The Media Oxpecker: Bursting the Tablet-as-Savior Bubble

Every week we round up media news you may have missed.

  • Why did News Corp’s tablet publication The Daily fail? Felix Salmon says it’s the medium: “Tablets in general, and the iPad in particular, are actually much less powerful and revolutionary than many of us had hoped.”

    When the iPad launched, it allowed people to do things they could never do with a print publication: watch videos, say. But at the same time the experience was still inferior to what you could get on the web, which iterates and improves incrementally every day. The iPad then stayed still — the technology behind iPad publications is basically the same as it was two years ago — even as the web, in its manner, predictably got better and better.

    Jeff Jarvis says making The Daily a tablet-only publication doomed it from the start:
    A news organization should have a strategy built around relationships with individuals, serving them wherever, whenever, and on whatever platform they like. My needs don’t change just because the device in my hands does.

    Not to mention that the project was also way too expensive, notes John Gruber:

    They set up an operation with $25 million a year in expenses. But there’s no reason why a daily iPad newspaper needs that sort of budget. A daily iPad newspaper of the scope of The Daily might (but I doubt it), but that simply means the scope of The Daily was ill-conceived. News Corporation went no further than taking the newspaper as we know it — the newspaper as defined by the pre-Internet 20th century — and cramming it into an iPad wrapper. You can’t tell me a good daily iPad newspaper couldn’t be run profitably for $5 million a year.

  • “I wish I had been smarter,” says John Robinson looking back on his 27 years at the News & Record in Greensboro, NC. “After a year as a civilian newspaper reader, I realize how often I worked on the wrong things.”

    Stories and art must be compelling. Too often we wrote the sorts of process-oriented government stories that are a time-honored tradition with newspapers. But for many papers, that time has run out. In short, we spent time and precious resources on stories that didn’t matter much to most readers. We should have been writing stories that compelled people to read them. We didn’t do enough investigative pieces. We didn’t do enough good reads. We didn’t do enough of what readers valued.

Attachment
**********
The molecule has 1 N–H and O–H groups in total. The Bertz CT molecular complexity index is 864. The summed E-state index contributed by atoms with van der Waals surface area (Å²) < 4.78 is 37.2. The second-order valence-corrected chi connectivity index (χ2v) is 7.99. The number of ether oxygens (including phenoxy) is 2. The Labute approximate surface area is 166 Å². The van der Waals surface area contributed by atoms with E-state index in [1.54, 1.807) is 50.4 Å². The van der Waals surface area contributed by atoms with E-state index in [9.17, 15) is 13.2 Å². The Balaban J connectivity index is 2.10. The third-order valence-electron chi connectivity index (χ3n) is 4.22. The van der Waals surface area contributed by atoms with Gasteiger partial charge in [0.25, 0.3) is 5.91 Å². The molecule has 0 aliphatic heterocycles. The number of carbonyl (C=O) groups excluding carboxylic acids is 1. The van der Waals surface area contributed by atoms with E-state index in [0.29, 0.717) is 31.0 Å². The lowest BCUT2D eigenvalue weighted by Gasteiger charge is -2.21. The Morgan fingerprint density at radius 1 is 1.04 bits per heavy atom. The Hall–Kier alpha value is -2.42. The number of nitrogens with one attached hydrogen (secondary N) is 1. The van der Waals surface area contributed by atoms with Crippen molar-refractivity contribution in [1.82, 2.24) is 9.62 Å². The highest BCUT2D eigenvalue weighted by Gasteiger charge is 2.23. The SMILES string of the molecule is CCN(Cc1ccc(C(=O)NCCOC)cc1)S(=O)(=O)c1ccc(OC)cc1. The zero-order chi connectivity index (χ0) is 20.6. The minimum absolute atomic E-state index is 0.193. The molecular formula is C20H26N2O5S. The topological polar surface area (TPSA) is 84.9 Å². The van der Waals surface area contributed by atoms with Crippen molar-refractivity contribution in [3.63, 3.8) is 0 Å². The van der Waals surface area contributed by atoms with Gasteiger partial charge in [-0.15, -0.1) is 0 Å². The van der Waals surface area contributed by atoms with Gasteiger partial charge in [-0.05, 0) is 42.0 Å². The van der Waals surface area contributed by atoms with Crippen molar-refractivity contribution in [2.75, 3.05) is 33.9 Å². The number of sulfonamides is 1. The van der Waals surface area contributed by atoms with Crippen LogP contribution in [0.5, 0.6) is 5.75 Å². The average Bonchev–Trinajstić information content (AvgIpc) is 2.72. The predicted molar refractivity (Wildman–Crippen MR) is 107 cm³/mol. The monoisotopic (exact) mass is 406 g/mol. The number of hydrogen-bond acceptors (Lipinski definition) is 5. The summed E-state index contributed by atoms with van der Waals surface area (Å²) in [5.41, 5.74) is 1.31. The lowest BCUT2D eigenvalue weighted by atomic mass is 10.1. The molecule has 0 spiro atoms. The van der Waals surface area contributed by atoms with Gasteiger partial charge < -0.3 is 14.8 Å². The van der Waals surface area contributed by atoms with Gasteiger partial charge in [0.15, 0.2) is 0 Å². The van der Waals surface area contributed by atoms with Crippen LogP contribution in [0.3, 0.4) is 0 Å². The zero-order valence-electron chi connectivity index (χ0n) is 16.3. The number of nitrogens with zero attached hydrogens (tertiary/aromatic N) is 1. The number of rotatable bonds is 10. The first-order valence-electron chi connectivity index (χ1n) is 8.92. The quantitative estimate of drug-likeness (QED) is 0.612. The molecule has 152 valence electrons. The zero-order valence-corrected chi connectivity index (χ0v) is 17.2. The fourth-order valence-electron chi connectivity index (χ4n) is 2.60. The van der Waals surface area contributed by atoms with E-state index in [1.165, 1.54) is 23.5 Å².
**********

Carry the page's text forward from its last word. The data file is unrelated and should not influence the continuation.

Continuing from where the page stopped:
• Matt Thompson on why journalists should explore the business side of news:

    When you dig into innovations in revenue around journalism and media today, you find that more and more of it involves making products out of the skills, tools and sensibilities of journalism itself. For years, journalists have left the industry to find that their skills fetch higher prices in the public relations world. Now, with the people formerly known as the advertisers increasingly trying to build audiences of their own, these skills are at an even higher premium.

  • Here are some data security tips for journalists.

  • Does the quality of your website affect purchase intent in users? A survey says yes.

  • Gawker Media has acquired Guanabee Media and its portfolio of websites focused on Latino news and culture

  • Some businesses are suing customers for writing bad Yelp reviews.

  • On the importance of good editing for online success.

  • The future of advertising will be hyper-localized.

  • Bubble alert! A rising inventory of pre-roll video ads is bringing rates slightly down.

  • And finally, remember the study we mentioned last week, which said 82 percent of all sharing on the web is done via copy-and-paste? Turns out the study was put out by a firm selling a service which “inserts a page URL when copied content is pasted into emails and social sites” and helps publishers blah, blah, disrupt, monetization, etc.

    In other words, turns out we shouldn’t have copy-and-pasted that link to AdWeek‘s story.